5 of 5 people found this review helpful

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Mahalo nui for this lovely story

Would you consider the audio edition of Wai-nani: A Voice from Old Hawai'i to be better than the print version?

In many ways, yes - it makes the characters feel 3 dimensional, making you feel even more like you are experiencing the events firsthand. I truly felt like I was there with Captain Cook and his men; with Wai-nani as she was wave sliding with Makaha; Wai-nani's dolphin friends helping her escape to another island, etc.

What did you like best about this story?

The poetic writing of Linda Ballou. There was a beauty in all her descriptive use of Hawaiian words. I also loved how Ms. Ballou honored the memory of Queen Ka'ahumanu, wife of Kamehameha the First. Ms. Ballou told a much more compelling and entertaining story than Dr. Patterson did in her book, 'Kuhina Nui...'

What about Christine Padovan’s performance did you like?

I like how she made herself sound younger in the beginning of the story, then her voice deepens as Wai-nani becomes older, spanning the 40 plus years of the story. She did a wonderful job with the old style, traditional pronunciations of Hawaiian words - not like how tourists would say them. She either researched or studied with an Hawaiian linguist for this narration.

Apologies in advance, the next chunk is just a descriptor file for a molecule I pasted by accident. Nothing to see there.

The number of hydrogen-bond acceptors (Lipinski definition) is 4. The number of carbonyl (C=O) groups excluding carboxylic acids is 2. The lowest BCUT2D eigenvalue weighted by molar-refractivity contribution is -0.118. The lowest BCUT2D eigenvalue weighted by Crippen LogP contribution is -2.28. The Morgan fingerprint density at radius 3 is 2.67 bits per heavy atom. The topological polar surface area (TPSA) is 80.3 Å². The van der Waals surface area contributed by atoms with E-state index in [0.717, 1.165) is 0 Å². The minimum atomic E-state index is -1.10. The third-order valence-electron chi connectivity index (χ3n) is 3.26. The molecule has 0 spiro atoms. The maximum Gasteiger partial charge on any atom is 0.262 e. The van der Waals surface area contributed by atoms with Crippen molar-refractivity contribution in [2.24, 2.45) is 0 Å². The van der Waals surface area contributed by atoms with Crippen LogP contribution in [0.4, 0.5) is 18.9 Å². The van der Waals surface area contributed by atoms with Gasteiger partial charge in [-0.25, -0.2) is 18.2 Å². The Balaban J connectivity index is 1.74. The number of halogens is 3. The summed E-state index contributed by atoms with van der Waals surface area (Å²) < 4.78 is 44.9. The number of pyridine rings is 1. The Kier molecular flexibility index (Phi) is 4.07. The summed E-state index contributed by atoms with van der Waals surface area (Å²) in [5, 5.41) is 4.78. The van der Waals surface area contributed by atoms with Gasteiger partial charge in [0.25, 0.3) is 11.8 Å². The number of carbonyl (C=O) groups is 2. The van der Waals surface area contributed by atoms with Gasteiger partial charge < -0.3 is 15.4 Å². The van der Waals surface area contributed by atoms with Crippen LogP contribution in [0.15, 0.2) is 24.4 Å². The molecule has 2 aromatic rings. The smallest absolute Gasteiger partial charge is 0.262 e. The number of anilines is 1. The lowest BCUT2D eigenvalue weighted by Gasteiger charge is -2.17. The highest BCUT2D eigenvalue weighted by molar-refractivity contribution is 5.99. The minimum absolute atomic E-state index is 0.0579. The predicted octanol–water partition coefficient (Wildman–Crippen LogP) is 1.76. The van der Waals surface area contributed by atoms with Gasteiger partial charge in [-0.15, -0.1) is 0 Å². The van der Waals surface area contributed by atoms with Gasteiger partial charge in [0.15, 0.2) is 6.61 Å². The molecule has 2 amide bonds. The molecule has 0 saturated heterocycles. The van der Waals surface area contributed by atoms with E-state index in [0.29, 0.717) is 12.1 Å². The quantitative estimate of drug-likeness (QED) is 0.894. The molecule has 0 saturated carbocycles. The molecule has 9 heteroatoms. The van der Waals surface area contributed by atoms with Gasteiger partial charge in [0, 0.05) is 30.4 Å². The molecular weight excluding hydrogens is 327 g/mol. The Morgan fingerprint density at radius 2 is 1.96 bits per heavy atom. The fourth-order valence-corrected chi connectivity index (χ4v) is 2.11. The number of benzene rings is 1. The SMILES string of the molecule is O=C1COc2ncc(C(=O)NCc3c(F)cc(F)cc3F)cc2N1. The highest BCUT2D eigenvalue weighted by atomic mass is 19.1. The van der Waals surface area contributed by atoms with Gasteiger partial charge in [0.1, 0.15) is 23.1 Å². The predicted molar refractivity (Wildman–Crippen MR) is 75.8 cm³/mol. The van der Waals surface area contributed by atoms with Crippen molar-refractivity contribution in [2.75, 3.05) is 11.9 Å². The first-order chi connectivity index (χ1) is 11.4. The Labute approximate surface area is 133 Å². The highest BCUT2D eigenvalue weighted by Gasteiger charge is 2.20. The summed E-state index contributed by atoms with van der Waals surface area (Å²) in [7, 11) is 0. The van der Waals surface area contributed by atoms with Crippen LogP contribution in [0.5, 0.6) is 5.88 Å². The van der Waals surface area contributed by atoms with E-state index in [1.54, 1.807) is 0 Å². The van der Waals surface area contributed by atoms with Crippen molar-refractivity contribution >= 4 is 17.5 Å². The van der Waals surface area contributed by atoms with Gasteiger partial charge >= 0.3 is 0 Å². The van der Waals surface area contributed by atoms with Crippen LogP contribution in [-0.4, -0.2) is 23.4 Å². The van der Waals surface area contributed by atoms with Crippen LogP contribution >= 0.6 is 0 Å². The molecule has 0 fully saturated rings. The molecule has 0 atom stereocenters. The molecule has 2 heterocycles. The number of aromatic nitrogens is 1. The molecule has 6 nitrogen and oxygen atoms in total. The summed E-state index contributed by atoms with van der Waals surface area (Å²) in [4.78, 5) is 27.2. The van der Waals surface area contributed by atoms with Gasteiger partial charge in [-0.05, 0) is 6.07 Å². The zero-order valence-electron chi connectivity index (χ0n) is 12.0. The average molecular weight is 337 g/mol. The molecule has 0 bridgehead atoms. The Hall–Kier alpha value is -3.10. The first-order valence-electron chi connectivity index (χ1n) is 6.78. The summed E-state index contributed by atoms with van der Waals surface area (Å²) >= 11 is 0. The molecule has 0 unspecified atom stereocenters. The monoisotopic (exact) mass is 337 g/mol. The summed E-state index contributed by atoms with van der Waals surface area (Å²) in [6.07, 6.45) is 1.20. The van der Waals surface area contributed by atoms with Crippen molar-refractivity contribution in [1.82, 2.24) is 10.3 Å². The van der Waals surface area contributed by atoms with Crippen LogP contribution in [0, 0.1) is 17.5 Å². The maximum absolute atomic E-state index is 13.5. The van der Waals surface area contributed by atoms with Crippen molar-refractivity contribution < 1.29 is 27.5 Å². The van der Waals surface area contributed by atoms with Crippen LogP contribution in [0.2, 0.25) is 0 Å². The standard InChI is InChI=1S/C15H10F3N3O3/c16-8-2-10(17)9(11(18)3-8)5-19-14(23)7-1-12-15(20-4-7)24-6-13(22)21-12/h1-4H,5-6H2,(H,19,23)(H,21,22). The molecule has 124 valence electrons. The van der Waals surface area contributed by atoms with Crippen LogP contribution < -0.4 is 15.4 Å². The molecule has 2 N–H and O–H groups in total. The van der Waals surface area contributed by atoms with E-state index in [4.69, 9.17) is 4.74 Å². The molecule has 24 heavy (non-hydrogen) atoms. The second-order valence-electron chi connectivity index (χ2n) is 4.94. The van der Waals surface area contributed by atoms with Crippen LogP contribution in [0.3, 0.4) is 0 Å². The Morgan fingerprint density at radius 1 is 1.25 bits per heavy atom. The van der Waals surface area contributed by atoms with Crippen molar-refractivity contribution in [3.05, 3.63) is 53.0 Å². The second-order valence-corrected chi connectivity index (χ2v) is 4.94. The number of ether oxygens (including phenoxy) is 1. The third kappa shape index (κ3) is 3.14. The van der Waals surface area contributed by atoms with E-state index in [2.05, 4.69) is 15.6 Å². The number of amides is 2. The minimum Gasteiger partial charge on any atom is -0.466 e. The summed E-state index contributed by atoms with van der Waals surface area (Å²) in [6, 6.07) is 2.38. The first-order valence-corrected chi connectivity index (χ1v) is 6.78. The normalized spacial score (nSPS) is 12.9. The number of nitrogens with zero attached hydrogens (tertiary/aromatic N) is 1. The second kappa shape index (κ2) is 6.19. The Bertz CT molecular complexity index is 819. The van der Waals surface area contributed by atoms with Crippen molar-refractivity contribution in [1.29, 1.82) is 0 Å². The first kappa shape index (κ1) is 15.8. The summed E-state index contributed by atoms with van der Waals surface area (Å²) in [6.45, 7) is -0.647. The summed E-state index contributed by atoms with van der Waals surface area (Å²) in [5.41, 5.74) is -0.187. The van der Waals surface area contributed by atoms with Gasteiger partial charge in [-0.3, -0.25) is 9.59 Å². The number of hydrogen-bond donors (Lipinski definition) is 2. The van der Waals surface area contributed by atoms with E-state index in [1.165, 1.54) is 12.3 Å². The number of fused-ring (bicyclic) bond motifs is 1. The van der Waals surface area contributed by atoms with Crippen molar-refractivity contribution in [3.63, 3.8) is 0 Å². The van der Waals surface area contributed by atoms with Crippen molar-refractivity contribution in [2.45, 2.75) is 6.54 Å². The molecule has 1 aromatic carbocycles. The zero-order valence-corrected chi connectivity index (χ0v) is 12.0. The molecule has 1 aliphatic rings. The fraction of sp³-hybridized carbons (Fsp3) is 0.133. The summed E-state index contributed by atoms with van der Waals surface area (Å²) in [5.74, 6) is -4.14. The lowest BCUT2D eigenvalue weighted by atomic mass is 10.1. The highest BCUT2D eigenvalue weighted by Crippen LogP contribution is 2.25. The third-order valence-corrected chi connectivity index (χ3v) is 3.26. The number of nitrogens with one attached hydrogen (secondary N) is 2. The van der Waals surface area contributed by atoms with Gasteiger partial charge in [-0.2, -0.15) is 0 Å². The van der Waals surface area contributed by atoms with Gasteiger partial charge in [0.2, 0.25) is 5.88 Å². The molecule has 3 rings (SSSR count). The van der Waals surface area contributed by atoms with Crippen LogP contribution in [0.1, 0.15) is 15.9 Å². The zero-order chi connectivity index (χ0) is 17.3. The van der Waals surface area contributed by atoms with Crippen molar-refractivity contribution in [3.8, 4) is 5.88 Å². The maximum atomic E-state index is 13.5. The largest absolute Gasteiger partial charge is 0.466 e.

Any additional comments?

Mahalo nui for a story well told!

5 of 5 people found this review helpful

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Despised the narration for this book!

I have no idea how the book really was. I need to read it in print. The narration for this book is horrendous. I understand the narrator is actually rather good, but the direction for this book sucks. The narrator has a habit of reading too slow. She draws out the last syllable of the last word in every phrase and her voice goes down on the last word of every sentence. Someone else said they contacted the narrator and was told that she was doing it the way the director wanted it for dramatic effect. It was badly over done. She sounded like a bad copy of a computer generated text to speech program. I could not follow the story because the narration was so distracting.

I only gave the story two stars because I could not follow it. I really think this book would be better read in hard copy. It is not really fair to Linda Ballou to judge her book by the narrator, but the narration was just so bad that I couldn't follow the story. The only reason I gave the narration one star is because there isn't anything lower. If you don't give it at least one star then it just doesn't register, so one star it is.